This Friday April 28th, The First Lady of Ethiopia, Roman Tesfaye, visited Isange One Stop Centre situated at Kacyiru District Hospital, where she witnessed the role it plays in response to sexual and gender based violence, and facilitating the judicial system.
Mrs. Tesfaye, who was accompanied by the Permanent Secretary in the Ministry of Trade and East African Community Affairs, Rosemary Mbabazi. There were received at the centre by the State Minister in the Ministry of Health in charge of Public Health and Primary Health Care, Dr. Patrick Ndimubanzi. Police was represented by CP Dr. Daniel Nyamwasa, the director of Kigali Forensic Laboratory, and the coordinator of Isange one stop centres, Supt. Shafiga Murebwayire, among others.
The First Lady of Ethiopia, who was given an overview and a guided tour to various wings of the centre, described it as “comprehensive and humanity.”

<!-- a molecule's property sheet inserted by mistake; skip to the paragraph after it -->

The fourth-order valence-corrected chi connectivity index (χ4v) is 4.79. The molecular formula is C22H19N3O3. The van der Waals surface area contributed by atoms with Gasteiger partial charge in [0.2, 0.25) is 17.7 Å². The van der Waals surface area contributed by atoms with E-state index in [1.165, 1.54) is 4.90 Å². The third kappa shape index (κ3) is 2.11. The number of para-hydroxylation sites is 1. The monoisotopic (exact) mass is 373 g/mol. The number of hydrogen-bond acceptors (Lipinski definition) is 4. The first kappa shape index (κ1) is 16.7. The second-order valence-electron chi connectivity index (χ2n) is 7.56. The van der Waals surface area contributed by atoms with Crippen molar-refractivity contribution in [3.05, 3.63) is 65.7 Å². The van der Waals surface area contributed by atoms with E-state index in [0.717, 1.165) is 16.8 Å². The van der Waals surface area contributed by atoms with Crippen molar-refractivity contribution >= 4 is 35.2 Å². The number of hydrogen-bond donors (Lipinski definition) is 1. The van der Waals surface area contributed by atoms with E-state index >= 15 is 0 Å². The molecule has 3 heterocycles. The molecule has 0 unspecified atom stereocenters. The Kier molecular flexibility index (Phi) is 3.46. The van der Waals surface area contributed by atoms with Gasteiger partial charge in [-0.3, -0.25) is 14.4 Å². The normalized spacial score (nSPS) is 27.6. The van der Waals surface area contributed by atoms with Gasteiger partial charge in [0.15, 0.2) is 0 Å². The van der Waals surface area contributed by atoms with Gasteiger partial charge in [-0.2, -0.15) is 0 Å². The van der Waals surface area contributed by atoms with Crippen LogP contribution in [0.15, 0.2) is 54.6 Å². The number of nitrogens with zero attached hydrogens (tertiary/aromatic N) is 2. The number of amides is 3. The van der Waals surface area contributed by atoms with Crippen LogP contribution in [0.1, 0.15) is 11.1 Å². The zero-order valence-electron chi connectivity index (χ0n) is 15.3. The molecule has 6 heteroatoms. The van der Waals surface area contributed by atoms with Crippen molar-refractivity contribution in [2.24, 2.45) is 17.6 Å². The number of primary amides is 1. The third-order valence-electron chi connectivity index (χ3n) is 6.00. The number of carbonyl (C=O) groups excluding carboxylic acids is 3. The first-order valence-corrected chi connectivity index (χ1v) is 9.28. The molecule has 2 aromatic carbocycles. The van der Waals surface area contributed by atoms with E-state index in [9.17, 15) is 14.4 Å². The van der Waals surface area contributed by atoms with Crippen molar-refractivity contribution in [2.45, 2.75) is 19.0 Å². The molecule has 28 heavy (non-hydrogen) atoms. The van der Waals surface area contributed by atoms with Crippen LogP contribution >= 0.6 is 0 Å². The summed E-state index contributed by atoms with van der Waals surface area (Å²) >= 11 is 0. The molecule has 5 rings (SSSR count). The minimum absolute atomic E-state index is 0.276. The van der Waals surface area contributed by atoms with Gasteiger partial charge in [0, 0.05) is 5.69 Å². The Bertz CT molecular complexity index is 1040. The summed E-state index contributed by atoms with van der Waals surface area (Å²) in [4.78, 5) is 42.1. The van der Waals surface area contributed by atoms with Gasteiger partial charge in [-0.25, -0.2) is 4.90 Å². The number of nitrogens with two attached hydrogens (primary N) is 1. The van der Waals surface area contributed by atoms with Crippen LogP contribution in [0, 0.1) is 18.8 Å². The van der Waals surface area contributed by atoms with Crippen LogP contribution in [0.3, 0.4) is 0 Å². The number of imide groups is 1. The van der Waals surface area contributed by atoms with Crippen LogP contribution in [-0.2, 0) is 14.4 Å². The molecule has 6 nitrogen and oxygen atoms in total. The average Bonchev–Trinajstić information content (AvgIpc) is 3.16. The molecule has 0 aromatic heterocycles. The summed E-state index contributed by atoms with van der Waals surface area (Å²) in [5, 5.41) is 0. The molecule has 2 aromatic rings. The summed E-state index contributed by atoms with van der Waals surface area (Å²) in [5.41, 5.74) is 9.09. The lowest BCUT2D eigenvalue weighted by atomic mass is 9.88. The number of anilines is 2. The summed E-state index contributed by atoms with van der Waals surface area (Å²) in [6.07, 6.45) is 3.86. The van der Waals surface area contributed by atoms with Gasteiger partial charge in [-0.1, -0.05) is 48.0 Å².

“This One Stop Centre is comprehensive and humanity is best expressed. I am grateful for those, who contributed for its establishment and functioning as well, and justice deeds,” Mrs. Tesfaye said.
Isange, which started in 2009 as a pilot project, offers free medical, psycho-socio and legal services to victims of gender based violence and child abuse.
The Kacyiru-based Isange, according to the coordinator Supt. Murebwayire, has received over 15, 000 cases since its establishment, of which 87 percent are female while 57 percent of the total registered cases are children aged below 18 years.
“We have so far set up Isange in 45 hospitals across the country as part of the scale-up programme,” said Supt. Murebwayire.
She further explained that as part of their aftercare programme, they work with local leaders to fully integrate victims in their respective communities.
Gender Based Violence in Rwanda is in five categories: Physical violence, Emotional violence, Economical violence, Psychological violence and Sexual violence.
Data from NPPA shows 1840 cases de child defilement and 313 cases of rape in 2014. In schools, cases of rape and sexual violence in primary are more epidemic (72%) than in secondary (22%) of cases.
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Jean Baptiste Karegeya
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